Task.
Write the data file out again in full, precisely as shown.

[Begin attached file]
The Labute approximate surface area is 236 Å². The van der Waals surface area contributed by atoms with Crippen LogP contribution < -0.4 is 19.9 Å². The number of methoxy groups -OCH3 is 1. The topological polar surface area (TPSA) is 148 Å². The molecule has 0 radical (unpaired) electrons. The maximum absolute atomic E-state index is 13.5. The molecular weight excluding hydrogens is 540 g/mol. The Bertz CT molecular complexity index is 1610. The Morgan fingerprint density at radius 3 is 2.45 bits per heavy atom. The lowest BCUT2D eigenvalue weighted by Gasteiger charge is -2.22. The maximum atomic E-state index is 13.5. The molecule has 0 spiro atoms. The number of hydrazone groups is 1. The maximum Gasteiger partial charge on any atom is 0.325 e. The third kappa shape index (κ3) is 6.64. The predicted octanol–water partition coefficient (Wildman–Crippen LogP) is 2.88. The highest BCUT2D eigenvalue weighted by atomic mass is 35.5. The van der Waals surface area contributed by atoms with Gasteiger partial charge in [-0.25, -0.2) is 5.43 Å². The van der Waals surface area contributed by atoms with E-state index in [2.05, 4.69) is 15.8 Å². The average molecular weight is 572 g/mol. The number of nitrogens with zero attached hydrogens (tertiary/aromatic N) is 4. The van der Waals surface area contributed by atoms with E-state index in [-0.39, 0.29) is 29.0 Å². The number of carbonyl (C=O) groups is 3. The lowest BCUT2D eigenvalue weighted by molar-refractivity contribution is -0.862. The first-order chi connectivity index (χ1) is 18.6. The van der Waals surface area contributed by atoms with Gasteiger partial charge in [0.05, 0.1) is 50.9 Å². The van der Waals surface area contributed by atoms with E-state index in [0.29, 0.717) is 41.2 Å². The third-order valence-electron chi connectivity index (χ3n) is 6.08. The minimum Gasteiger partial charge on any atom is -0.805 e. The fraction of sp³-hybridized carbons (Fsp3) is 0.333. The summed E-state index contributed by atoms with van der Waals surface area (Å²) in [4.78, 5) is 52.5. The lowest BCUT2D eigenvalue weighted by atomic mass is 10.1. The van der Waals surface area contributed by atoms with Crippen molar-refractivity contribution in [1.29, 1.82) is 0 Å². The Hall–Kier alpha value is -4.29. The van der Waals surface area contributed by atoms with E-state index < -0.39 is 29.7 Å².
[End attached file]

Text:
The Labute approximate surface area is 236 Å². The van der Waals surface area contributed by atoms with Crippen LogP contribution < -0.4 is 19.9 Å². The number of methoxy groups -OCH3 is 1. The topological polar surface area (TPSA) is 148 Å². The molecule has 0 radical (unpaired) electrons. The maximum absolute atomic E-state index is 13.5. The molecular weight excluding hydrogens is 540 g/mol. The Bertz CT molecular complexity index is 1610. The Morgan fingerprint density at radius 3 is 2.45 bits per heavy atom. The lowest BCUT2D eigenvalue weighted by Gasteiger charge is -2.22. The maximum atomic E-state index is 13.5. The molecule has 0 spiro atoms. The number of hydrazone groups is 1. The maximum Gasteiger partial charge on any atom is 0.325 e. The third kappa shape index (κ3) is 6.64. The predicted octanol–water partition coefficient (Wildman–Crippen LogP) is 2.88. The highest BCUT2D eigenvalue weighted by atomic mass is 35.5. The van der Waals surface area contributed by atoms with Gasteiger partial charge in [-0.25, -0.2) is 5.43 Å². The van der Waals surface area contributed by atoms with E-state index in [2.05, 4.69) is 15.8 Å². The average molecular weight is 572 g/mol. The number of nitrogens with zero attached hydrogens (tertiary/aromatic N) is 4. The van der Waals surface area contributed by atoms with E-state index in [-0.39, 0.29) is 29.0 Å². The number of carbonyl (C=O) groups is 3. The lowest BCUT2D eigenvalue weighted by molar-refractivity contribution is -0.862. The first-order chi connectivity index (χ1) is 18.6. The van der Waals surface area contributed by atoms with Gasteiger partial charge in [0.05, 0.1) is 50.9 Å². The van der Waals surface area contributed by atoms with E-state index in [0.29, 0.717) is 41.2 Å². The third-order valence-electron chi connectivity index (χ3n) is 6.08. The minimum Gasteiger partial charge on any atom is -0.805 e. The fraction of sp³-hybridized carbons (Fsp3) is 0.333. The summed E-state index contributed by atoms with van der Waals surface area (Å²) in [4.78, 5) is 52.5. The lowest BCUT2D eigenvalue weighted by atomic mass is 10.1. The van der Waals surface area contributed by atoms with Crippen molar-refractivity contribution in [1.29, 1.82) is 0 Å². The Hall–Kier alpha value is -4.29. The van der Waals surface area contributed by atoms with E-state index < -0.39 is 29.7 Å².